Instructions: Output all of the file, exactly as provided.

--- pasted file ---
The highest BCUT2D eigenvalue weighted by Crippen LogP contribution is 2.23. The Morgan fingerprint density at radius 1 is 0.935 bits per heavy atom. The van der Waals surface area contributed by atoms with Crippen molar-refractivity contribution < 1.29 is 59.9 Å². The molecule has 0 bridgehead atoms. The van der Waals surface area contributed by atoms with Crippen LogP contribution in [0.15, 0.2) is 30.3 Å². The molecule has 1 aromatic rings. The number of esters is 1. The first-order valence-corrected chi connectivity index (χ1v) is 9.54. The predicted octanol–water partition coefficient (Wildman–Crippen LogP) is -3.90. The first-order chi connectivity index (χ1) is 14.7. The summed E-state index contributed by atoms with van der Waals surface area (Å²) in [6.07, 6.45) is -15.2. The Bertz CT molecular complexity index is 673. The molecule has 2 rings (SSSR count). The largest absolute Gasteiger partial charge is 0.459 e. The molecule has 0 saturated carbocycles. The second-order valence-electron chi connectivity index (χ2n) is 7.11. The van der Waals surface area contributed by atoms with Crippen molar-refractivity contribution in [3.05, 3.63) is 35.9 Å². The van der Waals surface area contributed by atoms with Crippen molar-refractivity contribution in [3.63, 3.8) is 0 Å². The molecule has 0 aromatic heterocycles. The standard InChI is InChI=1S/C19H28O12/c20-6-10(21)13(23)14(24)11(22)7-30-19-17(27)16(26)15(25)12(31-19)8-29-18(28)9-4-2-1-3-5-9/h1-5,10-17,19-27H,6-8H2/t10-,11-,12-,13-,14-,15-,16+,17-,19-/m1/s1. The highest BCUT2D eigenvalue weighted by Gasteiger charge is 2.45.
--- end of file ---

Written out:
The highest BCUT2D eigenvalue weighted by Crippen LogP contribution is 2.23. The Morgan fingerprint density at radius 1 is 0.935 bits per heavy atom. The van der Waals surface area contributed by atoms with Crippen molar-refractivity contribution < 1.29 is 59.9 Å². The molecule has 0 bridgehead atoms. The van der Waals surface area contributed by atoms with Crippen LogP contribution in [0.15, 0.2) is 30.3 Å². The molecule has 1 aromatic rings. The number of esters is 1. The first-order valence-corrected chi connectivity index (χ1v) is 9.54. The predicted octanol–water partition coefficient (Wildman–Crippen LogP) is -3.90. The first-order chi connectivity index (χ1) is 14.7. The summed E-state index contributed by atoms with van der Waals surface area (Å²) in [6.07, 6.45) is -15.2. The Bertz CT molecular complexity index is 673. The molecule has 2 rings (SSSR count). The largest absolute Gasteiger partial charge is 0.459 e. The molecule has 0 saturated carbocycles. The second-order valence-electron chi connectivity index (χ2n) is 7.11. The van der Waals surface area contributed by atoms with Crippen molar-refractivity contribution in [3.05, 3.63) is 35.9 Å². The van der Waals surface area contributed by atoms with Crippen molar-refractivity contribution in [3.63, 3.8) is 0 Å². The molecule has 0 aromatic heterocycles. The standard InChI is InChI=1S/C19H28O12/c20-6-10(21)13(23)14(24)11(22)7-30-19-17(27)16(26)15(25)12(31-19)8-29-18(28)9-4-2-1-3-5-9/h1-5,10-17,19-27H,6-8H2/t10-,11-,12-,13-,14-,15-,16+,17-,19-/m1/s1. The highest BCUT2D eigenvalue weighted by Gasteiger charge is 2.45.